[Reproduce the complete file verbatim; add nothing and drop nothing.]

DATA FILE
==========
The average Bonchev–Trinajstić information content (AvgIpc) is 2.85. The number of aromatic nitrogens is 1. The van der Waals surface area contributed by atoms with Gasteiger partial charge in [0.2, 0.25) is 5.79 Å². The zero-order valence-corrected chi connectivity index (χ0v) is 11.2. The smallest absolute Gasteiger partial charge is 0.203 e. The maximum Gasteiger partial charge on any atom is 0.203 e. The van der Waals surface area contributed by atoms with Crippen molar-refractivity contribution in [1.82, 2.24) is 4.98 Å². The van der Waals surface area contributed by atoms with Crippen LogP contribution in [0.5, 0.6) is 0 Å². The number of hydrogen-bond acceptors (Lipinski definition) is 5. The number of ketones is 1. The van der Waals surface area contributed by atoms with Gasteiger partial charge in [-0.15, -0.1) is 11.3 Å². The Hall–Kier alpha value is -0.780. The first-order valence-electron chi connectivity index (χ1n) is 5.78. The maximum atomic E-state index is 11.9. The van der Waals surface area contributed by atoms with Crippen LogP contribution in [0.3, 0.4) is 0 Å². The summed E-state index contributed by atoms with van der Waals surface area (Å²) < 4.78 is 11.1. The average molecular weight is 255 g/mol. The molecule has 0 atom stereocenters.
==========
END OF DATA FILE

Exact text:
The average Bonchev–Trinajstić information content (AvgIpc) is 2.85. The number of aromatic nitrogens is 1. The van der Waals surface area contributed by atoms with Gasteiger partial charge in [0.2, 0.25) is 5.79 Å². The zero-order valence-corrected chi connectivity index (χ0v) is 11.2. The smallest absolute Gasteiger partial charge is 0.203 e. The maximum Gasteiger partial charge on any atom is 0.203 e. The van der Waals surface area contributed by atoms with Crippen molar-refractivity contribution in [1.82, 2.24) is 4.98 Å². The van der Waals surface area contributed by atoms with Crippen LogP contribution in [0.5, 0.6) is 0 Å². The number of hydrogen-bond acceptors (Lipinski definition) is 5. The number of ketones is 1. The van der Waals surface area contributed by atoms with Gasteiger partial charge in [-0.15, -0.1) is 11.3 Å². The Hall–Kier alpha value is -0.780. The first-order valence-electron chi connectivity index (χ1n) is 5.78. The maximum atomic E-state index is 11.9. The van der Waals surface area contributed by atoms with Crippen LogP contribution in [0.3, 0.4) is 0 Å². The summed E-state index contributed by atoms with van der Waals surface area (Å²) < 4.78 is 11.1. The average molecular weight is 255 g/mol. The molecule has 0 atom stereocenters.